40. 40. Jun 1904 Sails to Panama accompanied by LePrince 8 Dec 1905 Delivers address to the ASTM in Philadelphia entitled “Mosquito Work in Relation to Yellow Fever on the Isthmus of Panama” (published in JAMA) 1908 “After discussion on the future of the Society the Secretary was authorized to invite Dr. W.C. Gorgas asking him to resign from Honorary Membership so that he might be elected an active member in Baltimore on March 28th and president of the Society in 1909.” 1909 Elected President of ASTM 1910 Presents ASTM Presidential Address 1910 ASTM entitled
  41. 41. The Cost of Sanitation on the Isthmus of Panama “Besides performing such functions as the Health Department of New York performs, the Sanitary Department of the Isthmus • cares for all the sick, both in the hospitals and dispensaries, • administers the national quarantine, • does the street cleaning and garbage collecting, • reclaims waste lands, • pays the salaries of some fifteen ministers of the gospel, • cares for all the cemeteries, • does a general undertaking and embalming business … Considering our average population for the past five years as one hundred thousand, we have an appropriation for sanitation during the same period averaging $3.88 per capita per year.” William Crawford Gorgas ASTM Presidential Address, 1910
  42. 42. “Shortly after entering upon his incumbency, the President sent a circular letter to the membership, asking for their full cooperation in the building up of the Society, and at the same time suggesting that those members not in full sympathy with the purposes of the Society should resign.”
  43. 43. “A year ago I was told that the prognosis was bad. I began to feel that my only function might be to conduct a post-mortem, but it is evident that the patient is making a good recovery from the depressing influence of war and pestilence …. It may well be asked why a Society which has had among its recent presidents such leaders as Gorgas ...Ashford, and Bass should ever be thought to be in a precarious condition. The answer is two-fold: First, the nature of our work; second the prevailing state of the national morale.” Henry James Nichols ASTM Presidential Address, 1920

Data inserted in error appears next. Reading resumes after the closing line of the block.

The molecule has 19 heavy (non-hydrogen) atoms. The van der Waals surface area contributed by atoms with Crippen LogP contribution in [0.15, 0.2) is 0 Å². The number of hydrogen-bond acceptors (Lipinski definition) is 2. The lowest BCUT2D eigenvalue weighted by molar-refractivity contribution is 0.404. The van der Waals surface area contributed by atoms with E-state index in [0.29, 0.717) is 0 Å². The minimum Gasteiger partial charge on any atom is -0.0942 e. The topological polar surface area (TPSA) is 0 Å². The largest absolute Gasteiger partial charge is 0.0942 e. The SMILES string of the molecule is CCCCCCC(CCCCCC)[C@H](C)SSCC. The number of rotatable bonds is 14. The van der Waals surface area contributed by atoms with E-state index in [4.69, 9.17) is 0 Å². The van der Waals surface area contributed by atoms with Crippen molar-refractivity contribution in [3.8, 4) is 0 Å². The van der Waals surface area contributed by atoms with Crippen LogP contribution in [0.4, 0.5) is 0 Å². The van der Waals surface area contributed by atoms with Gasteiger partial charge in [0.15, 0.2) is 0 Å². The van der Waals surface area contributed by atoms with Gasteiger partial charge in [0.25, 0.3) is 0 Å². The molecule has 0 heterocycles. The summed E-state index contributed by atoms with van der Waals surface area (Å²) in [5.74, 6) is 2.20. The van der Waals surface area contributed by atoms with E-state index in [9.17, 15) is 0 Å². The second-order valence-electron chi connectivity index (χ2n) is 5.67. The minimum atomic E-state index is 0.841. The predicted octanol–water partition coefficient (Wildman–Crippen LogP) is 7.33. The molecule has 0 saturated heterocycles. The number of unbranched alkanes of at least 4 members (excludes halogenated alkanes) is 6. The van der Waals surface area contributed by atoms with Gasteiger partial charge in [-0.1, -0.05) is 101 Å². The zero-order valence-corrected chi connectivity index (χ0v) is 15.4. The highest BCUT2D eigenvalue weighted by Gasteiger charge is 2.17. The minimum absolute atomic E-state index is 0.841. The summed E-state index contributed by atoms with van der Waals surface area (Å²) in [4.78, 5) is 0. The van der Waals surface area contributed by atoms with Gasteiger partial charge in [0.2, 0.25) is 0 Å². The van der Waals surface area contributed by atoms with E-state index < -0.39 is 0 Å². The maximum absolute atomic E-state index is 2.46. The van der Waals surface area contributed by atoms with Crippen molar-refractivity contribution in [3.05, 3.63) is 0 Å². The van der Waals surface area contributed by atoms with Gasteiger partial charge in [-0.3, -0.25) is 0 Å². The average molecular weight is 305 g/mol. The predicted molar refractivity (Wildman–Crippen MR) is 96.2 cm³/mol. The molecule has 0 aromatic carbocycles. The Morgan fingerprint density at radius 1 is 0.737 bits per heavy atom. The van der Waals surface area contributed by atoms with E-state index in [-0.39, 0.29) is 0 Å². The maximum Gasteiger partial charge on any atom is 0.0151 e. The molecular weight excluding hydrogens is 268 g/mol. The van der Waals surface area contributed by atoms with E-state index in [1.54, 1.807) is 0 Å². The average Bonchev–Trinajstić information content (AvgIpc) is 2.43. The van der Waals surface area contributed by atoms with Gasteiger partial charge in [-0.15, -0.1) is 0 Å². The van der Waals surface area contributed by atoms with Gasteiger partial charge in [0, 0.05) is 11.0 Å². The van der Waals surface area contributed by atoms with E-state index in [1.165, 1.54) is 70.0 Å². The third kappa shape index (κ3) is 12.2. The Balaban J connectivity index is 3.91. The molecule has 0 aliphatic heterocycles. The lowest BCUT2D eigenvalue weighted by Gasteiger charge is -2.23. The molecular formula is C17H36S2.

44. 44. Henry James Nichols, 1st Editor of the Am J Trop Med
  45. 45. ASTM President (1946) Brigadier General James S. Simmons, Dean of the Harvard School of Public Health “Day-night double header” of two brilliantly juxtaposed lectures: Tropical Medicine and Challenge of Global War and Tropical Medicine and the Challenge of Global Peace “The American people are now confronted with the question as to how to meet this challenge of peace … Any level-headed person knows that …strength is essential to security. Therefore, the United States must maintain the armaments required for its protection and must continue to develop the health of all its citizens. The advances already made in the nation’s health program must be extended, both for humanitarian purposes and because they are essential to our national security.”
  46. 46. Opening ceremony of the Liberian Institute of the American Foundation for Tropical Medicine
  47. 47. Total membership in the ASTM 1903 - 1951 0 200 400 600 800 1000 1200 1400 1900 1910 1920 1930 1940 1950 Year Members WWII
  48. 48. ASTM ASTM &H N M Soc A Acad TM A Found TM N M Com 1903 1916 1951 present Soc T M Phila .
  49. 49. The Second-Pan American Scientific Congress, held in Washington, DC, adopted the following resolution on January 7, 1916: “That all American countries inaugurate a well-considered plan of malaria eradication and control based upon the recognition of the principles that the disease is preventable to a much greater degree than has thus far been achieved, and that the education of the public in the elementary facts of Malaria is of the first order of importance to the country’s concern. “